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Gun Control Legislation

Posted Aug 3, '12 at 12:00am



3,947 posts

This is kind of relevant, and I am board as hell so I thought I would bring this back a bit. I was going threw the news, and read something somewhat similar to the theater incident, a boy in China, that is a 17 year old boy, killed 8 people with "just a knife", injuring 13 in all. That is more then most shooting cases, so logically I put that we ban all knives. After all, what purpose do knives have other then cutting?


Posted Aug 4, '12 at 8:05am



2,354 posts

What? Orion, are you nuts? I thought I'd taught you better.

Of course gun control is a moral issue. It HAS to be a moral issue. I have said this multiple times, but it bares repeating: all political issues are moral issues. Political philosophy is a subset of moral philosophy. Any political opinion, including the age-old poorly-thought-out line "don't force your morals on other people" is an ethical point of view, held for ethical reasons.

This is because of the is-ought fallacy. Let's do a hypothetical: let's say that it was 100% objectively proven that gun control strictness and violent crime had a causal relationship. To say that guns should be regulated or not so as to reduce that crime is a moral view. There is no objective and rational way to actually reach the conclusion that any steps should be taken to reduce crime. "If we do X, then fewer people will be killed" is a perfectly logical induction given sufficient evidence. Here's where it ceases to be rational: "therefore, we should do X." Why? Why should we do X? Because fewer people will die. So what? Who cares? Why should that inform our laws? There is no deductive or rational answer, only ethical answers. Orion's argument that his views are objective conclusions is based upon the belief that reducing violent crime ought to be worked towards, which is an ethical view most people hold.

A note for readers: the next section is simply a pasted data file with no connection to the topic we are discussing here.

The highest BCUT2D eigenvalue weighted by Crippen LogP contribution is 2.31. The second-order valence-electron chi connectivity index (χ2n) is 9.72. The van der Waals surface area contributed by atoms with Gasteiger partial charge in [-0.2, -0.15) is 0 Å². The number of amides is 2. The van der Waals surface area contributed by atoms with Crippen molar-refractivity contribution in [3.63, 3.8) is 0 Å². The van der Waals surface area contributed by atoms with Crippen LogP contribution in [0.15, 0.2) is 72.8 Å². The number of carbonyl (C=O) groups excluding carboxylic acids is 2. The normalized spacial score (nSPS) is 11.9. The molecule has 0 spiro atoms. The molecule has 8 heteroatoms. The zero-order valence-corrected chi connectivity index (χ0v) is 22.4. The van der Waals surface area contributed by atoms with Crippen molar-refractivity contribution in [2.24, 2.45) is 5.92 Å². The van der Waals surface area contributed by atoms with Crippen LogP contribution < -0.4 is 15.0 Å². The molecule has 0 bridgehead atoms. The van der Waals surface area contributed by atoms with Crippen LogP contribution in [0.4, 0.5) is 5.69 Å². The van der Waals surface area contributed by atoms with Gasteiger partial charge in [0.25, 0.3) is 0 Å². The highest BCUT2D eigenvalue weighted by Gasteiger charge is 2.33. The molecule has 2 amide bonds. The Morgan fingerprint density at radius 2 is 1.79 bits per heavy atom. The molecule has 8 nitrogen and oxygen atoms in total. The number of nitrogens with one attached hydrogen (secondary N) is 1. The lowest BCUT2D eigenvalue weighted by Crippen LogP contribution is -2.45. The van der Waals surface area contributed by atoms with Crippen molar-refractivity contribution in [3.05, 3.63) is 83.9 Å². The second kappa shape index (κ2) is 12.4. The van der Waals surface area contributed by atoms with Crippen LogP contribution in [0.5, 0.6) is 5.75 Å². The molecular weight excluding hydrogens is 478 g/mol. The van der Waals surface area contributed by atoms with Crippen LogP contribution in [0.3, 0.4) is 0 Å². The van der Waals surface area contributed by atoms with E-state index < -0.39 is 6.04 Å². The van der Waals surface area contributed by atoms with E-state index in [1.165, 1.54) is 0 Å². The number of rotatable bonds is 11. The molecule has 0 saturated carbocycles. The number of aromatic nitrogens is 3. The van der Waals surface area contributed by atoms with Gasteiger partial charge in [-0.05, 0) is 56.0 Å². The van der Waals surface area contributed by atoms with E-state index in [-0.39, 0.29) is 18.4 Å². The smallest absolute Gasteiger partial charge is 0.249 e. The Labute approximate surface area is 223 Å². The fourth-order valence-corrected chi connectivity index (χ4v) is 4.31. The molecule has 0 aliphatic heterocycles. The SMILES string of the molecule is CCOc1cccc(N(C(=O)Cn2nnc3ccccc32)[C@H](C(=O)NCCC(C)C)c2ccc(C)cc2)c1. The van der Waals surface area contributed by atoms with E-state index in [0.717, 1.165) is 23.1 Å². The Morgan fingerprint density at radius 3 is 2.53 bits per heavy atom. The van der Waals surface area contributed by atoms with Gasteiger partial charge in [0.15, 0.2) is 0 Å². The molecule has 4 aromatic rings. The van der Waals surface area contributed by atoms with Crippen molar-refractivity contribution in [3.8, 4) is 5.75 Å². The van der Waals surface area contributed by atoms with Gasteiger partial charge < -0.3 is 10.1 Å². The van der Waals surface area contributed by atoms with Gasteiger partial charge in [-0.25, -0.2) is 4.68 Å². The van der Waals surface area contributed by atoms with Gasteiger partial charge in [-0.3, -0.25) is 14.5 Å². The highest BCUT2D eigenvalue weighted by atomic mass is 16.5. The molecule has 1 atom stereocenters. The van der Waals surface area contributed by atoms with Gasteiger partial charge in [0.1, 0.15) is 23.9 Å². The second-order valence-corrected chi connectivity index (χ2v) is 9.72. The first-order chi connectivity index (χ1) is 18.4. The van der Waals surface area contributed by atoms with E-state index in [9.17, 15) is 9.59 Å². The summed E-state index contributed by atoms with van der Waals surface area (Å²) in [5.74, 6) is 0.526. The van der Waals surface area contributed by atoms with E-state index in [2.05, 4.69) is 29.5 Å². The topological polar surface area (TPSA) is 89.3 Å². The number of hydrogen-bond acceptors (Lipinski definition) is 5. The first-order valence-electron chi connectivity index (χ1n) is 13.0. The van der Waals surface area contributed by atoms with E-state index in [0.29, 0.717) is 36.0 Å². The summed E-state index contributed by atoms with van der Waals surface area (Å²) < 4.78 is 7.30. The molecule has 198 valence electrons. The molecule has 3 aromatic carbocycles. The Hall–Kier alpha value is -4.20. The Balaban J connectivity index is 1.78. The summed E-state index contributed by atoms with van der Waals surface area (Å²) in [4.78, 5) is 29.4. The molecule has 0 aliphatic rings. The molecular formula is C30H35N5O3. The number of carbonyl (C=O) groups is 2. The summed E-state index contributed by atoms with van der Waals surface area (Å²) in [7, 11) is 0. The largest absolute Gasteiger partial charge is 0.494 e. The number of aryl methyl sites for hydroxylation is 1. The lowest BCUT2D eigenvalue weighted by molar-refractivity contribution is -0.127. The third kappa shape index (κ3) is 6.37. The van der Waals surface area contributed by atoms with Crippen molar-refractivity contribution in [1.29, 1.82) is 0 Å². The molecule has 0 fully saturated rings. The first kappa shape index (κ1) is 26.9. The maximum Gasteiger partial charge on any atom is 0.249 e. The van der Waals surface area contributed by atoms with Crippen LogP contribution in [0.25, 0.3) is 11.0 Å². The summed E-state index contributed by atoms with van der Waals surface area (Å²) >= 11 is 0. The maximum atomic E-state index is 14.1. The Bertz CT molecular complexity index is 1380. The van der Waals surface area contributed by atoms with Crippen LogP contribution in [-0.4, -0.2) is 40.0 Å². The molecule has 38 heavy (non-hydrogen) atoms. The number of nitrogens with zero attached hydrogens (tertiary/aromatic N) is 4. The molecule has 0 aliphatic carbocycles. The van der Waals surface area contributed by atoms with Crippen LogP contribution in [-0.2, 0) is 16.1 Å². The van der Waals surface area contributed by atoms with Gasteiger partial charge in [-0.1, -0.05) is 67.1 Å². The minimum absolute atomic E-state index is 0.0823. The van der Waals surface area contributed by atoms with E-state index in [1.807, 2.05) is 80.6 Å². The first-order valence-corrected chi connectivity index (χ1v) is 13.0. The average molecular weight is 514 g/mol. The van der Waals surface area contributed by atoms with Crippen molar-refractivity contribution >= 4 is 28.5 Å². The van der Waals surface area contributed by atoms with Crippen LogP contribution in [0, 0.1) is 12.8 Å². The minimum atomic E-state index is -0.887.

Some of us don't, however. We have seen arguments that guns should be restricted because they are made for violence, and using them is wrong. These sorts of arguments are almost universally put forth by people with no actual understanding of guns and their use. They simply don't get that anyone could care about firearms and shooting in a meaningful way.

So now I'll weigh in a bit: my ethical view does not conform to the "reduce crime is our main/only goal" stereotype. First, allow me to say that I think reducing crime is a good thing, and that statistical analysis will reveal that gun control and crime are positively correlated. I believe greater firearm freedom decreases crime.

However, there are other issues at stake. I'm a diehard liberal as you all know, and I believe, fundamentally, that civil rights should not be restricted without a very convincing reason. Even if guns increased crime (which again, they don't) I'd still be against gun control, because it is a largely arbitrary restriction of freedom. Crime isn't really caused, primary, by guns or a lack of guns. It's caused by wealth stratification and sociology-economic factors, for the most part. No gun control law has ever affected crime in any way remotely close to the results of Roe vs. Wade. Simply put, blaming guns for crimes is just another way of confusing the masses as "the Man" shoves money in his pocket.